Agriculture Minister Michelle O’Neill this week told farmers that her department was working tirelessly to support farmers through the changes brought about by CAP reform.
And the minister also reaffirmed her commitment to relocating public sector jobs in rural areas and told those gathered that the project to move jobs to rural areas was on course.
At a public meeting in Co Londonderry, she said: “I remain committed to taking all reasonable steps to ensure the transition of the Belfast-based headquarters to Ballykelly, the relocation of fisheries to south Down, forestry to Enniskillen and the Rivers Agency to Loughry campus in Cookstown. My department is leading the way on addressing the redistribution of public sector jobs across the north, which will help share the wealth across the economy and contribute to better-balanced economic growth. We are on target to deliver on this.”
Turning to CAP reform, the minister said: “My Department is working hard to make the new schemes as easy as possible to understand, to provide you with the support that you need, to continue to reduce the risk of disallowance, and to build on the level of online claims achieved in 2014.”
Urging those gathered at St Colm’s High School, Draperstown, to prepare themselves and their business for the new schemes, she said: “While, firstly I want to ensure that the important monies that CAP reform provides (approximately £255 million per year) are more targeted, more equitable and easily accessible, it is also important to make clear that despite my desire for a simpler CAP regime, the new schemes are greater in number and more complex. Therefore, I want to ensure that you have all the information and tools available to help you make informed decisions about your businesses.”
Hundreds of people turned out for the information evening on CAP reform which is one of a number of events being held across Northern Ireland. After the minister spoke, a senior official from DARD delivered a presentation which took those attending through the new reforms step by step.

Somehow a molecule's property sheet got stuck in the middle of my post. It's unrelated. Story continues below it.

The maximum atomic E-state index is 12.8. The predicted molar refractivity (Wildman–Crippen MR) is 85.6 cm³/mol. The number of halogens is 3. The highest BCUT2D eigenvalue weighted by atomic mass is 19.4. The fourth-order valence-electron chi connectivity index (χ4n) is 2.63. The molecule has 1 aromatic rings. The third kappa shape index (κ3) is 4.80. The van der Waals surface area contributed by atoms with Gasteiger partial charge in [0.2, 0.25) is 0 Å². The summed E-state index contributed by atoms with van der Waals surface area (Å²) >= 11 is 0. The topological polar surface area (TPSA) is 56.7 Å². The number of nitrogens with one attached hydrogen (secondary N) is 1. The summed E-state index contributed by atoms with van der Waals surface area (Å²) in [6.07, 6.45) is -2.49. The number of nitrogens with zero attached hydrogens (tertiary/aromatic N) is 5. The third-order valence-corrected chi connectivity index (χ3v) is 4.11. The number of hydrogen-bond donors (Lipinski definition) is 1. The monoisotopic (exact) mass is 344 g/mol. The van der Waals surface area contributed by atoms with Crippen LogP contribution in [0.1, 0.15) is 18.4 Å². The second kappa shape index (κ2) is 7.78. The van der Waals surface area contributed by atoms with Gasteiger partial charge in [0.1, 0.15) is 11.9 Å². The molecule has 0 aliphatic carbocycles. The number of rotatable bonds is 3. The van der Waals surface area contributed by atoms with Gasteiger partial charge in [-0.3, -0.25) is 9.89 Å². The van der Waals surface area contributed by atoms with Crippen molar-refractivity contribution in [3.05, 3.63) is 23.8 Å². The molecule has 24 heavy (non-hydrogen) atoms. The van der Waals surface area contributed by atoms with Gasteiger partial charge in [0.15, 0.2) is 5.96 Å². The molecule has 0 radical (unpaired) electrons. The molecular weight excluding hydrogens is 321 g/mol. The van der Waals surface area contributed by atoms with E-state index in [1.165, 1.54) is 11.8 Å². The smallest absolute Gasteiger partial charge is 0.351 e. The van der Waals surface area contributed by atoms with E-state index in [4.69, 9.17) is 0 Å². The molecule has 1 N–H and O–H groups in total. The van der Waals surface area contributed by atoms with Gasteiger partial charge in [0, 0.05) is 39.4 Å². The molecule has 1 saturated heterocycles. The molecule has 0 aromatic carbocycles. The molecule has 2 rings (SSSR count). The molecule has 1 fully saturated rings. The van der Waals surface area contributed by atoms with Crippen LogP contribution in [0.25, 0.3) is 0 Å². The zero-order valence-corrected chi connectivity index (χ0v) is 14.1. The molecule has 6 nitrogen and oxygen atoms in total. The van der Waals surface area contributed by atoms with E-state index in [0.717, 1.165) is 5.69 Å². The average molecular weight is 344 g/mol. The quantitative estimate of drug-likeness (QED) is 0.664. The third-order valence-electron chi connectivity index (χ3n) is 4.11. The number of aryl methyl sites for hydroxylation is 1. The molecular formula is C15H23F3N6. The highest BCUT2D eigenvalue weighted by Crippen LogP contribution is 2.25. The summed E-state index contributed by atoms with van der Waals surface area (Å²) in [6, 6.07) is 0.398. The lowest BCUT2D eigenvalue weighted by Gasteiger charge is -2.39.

Minister O’Neill said that under the Basic Payment Scheme a set of new payment entitlements will be allocated to farmers who apply and meet the eligibility conditions of the scheme. One of the key conditions is that entitlements will be allocated to the person having decision making power in relation to the agricultural activity. This is referred to as the active farmer requirement.
And she said her department has undertaken a review of all farm businesses which submitted a Single Farm Application form in 2014 to identify businesses which will not meet the active farmer requirement and therefore would not be allocated entitlements this year. The meeting was told that where it is found that individuals have artificially created conditions to attempt to meet the criteria to access support from the CAP, they will not only be excluded from benefitting from this support but also most likely face penalties.
She said: “It is important that all farmers are prepared as the new eligibility requirements are operational.
“To help farm businesses prepare and make an accurate claim for payment for the new schemes my department has recently sent farmers the most up-to-date mapping information which we hold about their business.
“It is in your interest to ensure that your map is up-to-date and that all ineligible areas are removed.”
Turning to the issue of young farmers, the minister said that a Level 2 qualification in agriculture is required in order to qualify for a payment under the Young Farmers’ payment.
The minister added: “An educational qualification provides both an incentive and a reward for young farmers and will assist in the development of a well skilled and professional industry.”
Minister O’Neill told farmers that she has Executive agreement to a budget of up to £623 million for the next Rural Development Plan – an increase in funding of almost 16%.
“This will provide additional funding of up to £250 million to fund the proposed ‘Farm Business Improvement Scheme’.”
The minister said: “This will allow us to deliver a broad range of measures to improve the competitiveness of our farm and agri-food businesses, protect and enhance our environment and improve the quality of life in our rural communities.”